Eighty-seven percent of John Jay High School students took the PSAT, regarded both as a practice run for the SAT and as a qualifying test for the National Merit Scholarship program. Their average scores were 54 in Critical Reading, 55 in Mathematics, and 52 in writing, for a total score of 161. The national average for a total PSAT score was 142. At John Jay, two students became National Merit semifinalists and 8 students were National Merit commended scholar.

Eighty-four percent of John Jay students took the SAT. They scored an average of 560 in Critical Reading, 570 in Mathematics, and 560 in writing. Statewide, the average total score was 1459; nationally, it was 1500. Sixty-nine percent of John Jay students also took the ACT, receiving an average score of 26. Nationwide, the average score was 21, and in New York State, 23.4.

Beyond testing

“All that being said, that is part of what our kids do. But you know, that’s not all of what our kids do,” said Ms. Cronin. “It’s not all just about what we can capture in a test.” She presented an overview of some of the other accomplishments of students in the district last year.

John Jay inducted 97 students into the National Honor Society in the class of 2011. To earn this honor, students must have a 90-plus average and be outstanding exemplars of service, character and leadership.

Katonah-Lewisboro students won awards at several regional science competitions. At the Tri-County Science and Technology Fair, seven projects were presented by John Jay Middle School students, and two of the projects were first-place winners. Sixteen middle schoolers competed at the regional level of the Junior Science Olympiad. Twelve students won awards, and the team placed seventh overall. At the regionals of the Science Olympiad for high school students, John Jay’s A team came in at sixth place and its B team at 12th place. At the Westchester Science and Engineering Fair, one local student won a first-place award, with a total of five awards for the district. Katonah-Lewisboro had one student rise to finalist at the International Science and Engineering Fair. And at the Hudson Valley State Envirothon, district students placed first in forestry, second in aquatics and fourth in wildlife.

For the third consecutive year, John Jay students in grades eleven and twelve scored in the top 2.5 percent in the nation on the American Mathematics Contest. In the ninth- and tenth-grade division, the team had an outstanding score of 109.5.

The district also participated in humanities competitions. Seventeen students were recipients of the Humanities Book Awards, given to students with a high academic average, excellence in written and spoken expression, interest in the humanities, and leadership in character as well as in classroom and extracurricular activities.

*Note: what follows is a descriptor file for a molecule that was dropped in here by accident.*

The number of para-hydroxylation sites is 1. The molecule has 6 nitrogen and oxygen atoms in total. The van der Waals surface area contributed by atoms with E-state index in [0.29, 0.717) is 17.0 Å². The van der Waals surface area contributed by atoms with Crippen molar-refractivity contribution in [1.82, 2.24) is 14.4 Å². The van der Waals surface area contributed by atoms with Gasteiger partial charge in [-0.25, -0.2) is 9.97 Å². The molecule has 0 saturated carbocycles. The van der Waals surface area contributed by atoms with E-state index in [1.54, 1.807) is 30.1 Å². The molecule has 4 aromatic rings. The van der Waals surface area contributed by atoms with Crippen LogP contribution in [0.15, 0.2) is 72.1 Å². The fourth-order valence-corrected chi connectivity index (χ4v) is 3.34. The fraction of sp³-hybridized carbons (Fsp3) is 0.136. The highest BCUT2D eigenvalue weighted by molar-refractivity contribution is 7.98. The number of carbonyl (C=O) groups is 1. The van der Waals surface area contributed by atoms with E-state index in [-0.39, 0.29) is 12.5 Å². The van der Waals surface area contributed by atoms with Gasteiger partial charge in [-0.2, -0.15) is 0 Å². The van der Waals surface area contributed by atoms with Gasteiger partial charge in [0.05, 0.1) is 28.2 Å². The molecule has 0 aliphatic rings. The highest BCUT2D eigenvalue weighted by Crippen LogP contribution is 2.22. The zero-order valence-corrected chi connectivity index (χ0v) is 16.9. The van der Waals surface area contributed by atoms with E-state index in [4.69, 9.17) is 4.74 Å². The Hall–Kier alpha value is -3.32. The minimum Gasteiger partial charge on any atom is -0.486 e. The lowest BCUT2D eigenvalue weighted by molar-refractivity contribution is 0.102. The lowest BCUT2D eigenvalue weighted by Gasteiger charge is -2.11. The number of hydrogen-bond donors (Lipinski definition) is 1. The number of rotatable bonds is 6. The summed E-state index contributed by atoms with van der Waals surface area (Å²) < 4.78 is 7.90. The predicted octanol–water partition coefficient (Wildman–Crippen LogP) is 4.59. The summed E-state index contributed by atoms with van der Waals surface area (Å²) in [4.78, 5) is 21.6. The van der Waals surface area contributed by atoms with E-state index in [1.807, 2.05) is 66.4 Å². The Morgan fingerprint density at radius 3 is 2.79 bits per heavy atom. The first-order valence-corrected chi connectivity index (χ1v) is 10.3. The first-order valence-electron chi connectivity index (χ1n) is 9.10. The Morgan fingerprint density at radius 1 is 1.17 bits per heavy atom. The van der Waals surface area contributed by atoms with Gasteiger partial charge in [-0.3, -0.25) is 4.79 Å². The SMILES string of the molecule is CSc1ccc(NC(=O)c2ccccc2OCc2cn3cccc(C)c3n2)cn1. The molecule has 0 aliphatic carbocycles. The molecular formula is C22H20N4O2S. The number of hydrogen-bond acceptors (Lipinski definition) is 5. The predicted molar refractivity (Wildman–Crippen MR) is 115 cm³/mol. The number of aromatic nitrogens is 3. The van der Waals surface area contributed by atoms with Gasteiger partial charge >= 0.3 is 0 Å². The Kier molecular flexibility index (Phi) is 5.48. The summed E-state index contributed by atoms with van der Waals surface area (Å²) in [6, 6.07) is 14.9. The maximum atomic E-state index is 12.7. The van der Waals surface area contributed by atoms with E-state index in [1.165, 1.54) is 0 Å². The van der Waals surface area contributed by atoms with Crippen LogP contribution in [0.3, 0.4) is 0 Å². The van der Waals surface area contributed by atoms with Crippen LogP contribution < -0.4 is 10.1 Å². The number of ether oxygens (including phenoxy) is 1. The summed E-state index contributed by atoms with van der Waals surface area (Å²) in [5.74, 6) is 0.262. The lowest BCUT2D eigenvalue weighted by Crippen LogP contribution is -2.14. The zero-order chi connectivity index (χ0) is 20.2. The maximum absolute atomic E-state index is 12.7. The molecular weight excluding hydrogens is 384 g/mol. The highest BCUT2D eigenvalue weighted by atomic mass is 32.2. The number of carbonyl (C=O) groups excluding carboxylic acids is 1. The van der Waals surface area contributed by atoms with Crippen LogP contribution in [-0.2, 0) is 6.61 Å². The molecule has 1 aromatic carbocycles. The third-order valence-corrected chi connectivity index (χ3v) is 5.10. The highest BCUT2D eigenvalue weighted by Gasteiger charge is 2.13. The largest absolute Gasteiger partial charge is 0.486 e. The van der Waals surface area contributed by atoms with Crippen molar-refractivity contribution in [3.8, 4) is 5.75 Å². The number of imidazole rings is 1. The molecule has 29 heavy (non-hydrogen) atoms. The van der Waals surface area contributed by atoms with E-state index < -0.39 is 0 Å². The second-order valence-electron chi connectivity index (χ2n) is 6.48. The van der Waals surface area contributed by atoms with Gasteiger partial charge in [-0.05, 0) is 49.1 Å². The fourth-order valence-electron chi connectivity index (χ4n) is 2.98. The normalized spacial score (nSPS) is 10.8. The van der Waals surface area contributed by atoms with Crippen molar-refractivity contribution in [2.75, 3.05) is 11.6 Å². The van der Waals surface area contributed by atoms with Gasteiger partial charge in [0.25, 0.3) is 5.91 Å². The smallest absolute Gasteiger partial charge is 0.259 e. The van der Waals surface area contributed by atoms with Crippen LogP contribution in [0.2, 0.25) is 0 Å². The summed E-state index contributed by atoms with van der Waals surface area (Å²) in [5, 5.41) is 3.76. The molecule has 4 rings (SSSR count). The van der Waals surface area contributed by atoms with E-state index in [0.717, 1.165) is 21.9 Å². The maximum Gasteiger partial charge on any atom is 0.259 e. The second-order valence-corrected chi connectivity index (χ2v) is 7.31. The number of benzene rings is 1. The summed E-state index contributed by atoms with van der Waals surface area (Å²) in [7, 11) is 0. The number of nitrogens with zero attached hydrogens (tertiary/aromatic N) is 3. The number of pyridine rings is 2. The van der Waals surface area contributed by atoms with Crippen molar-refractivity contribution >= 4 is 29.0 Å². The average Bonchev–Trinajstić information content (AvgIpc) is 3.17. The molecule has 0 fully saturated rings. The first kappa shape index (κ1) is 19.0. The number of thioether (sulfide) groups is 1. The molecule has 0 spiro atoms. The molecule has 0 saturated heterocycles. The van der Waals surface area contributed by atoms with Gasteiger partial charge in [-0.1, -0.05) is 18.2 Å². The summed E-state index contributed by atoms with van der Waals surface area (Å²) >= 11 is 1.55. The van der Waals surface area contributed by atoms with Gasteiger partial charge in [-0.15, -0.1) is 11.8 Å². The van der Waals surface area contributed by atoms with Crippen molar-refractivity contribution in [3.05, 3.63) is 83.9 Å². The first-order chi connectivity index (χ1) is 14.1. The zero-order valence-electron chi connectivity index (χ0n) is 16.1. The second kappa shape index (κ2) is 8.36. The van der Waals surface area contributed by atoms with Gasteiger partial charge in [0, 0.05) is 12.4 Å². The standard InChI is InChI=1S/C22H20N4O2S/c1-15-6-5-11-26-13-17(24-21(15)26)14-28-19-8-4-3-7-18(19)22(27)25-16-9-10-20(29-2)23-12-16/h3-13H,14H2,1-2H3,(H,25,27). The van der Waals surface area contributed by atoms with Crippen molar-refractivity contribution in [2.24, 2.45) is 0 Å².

A total of 108 students were inducted into the World Language Honor Society. These students were recognized for their character, leadership and service, and all had averages of 90 or above.

The New York Athletic Association presented Scholar Athlete awards to 21 varsity athletic teams at John Jay. Teams were required to have a GPA of 90-plus to qualify.

Forty-five students — soloists and members of the chorus, orchestra, and jazz band — participated in All-State and All-County Music Performances last year. At the prestigious Berklee Jazz Festival, local students placed fourth.

The John Jay High School Theatre Workshop produced two plays last year: “As You Like It,” and the musical “Footloose.” Middle schoolers also presented two plays: “Arsenic and Old Lace” and “Wonderland.”

Student artists participated in many local art shows: the Aldrich Museum, “A Rite of Spring/A Rite of Winter” at the Katonah Library, the Pace University “Small Works” exhibit, and the Westchester Land Trust photography show.

The school district does not require students to perform community service in order to graduate, but a significant number of students are involved in volunteer activities. Katonah-Lewisboro students give their time to charities such as Autism Speaks, Crutches 4 Kids, Neighbors Link and Friends of Karen. They volunteered at food banks, cultural institutions, local fire departments and libraries, at the Lewisboro Ambulance Corps and Northern Westchester Hospital.

“These are just a small sampling of the things that our students are involved in,” said Ms. Cronin. “So as much as we’re giving students great opportunities in the classroom, we’re also helping them to learn about and support the community in other ways.”

Read more local coverage of your hometown in this week’s issue of the The Record-Review. Newsstand copies are available at several locations listed above, or subscribe today for convenient home delivery.

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June 1, 2012

By the numbers

Katonah-Lewisboro releases school report card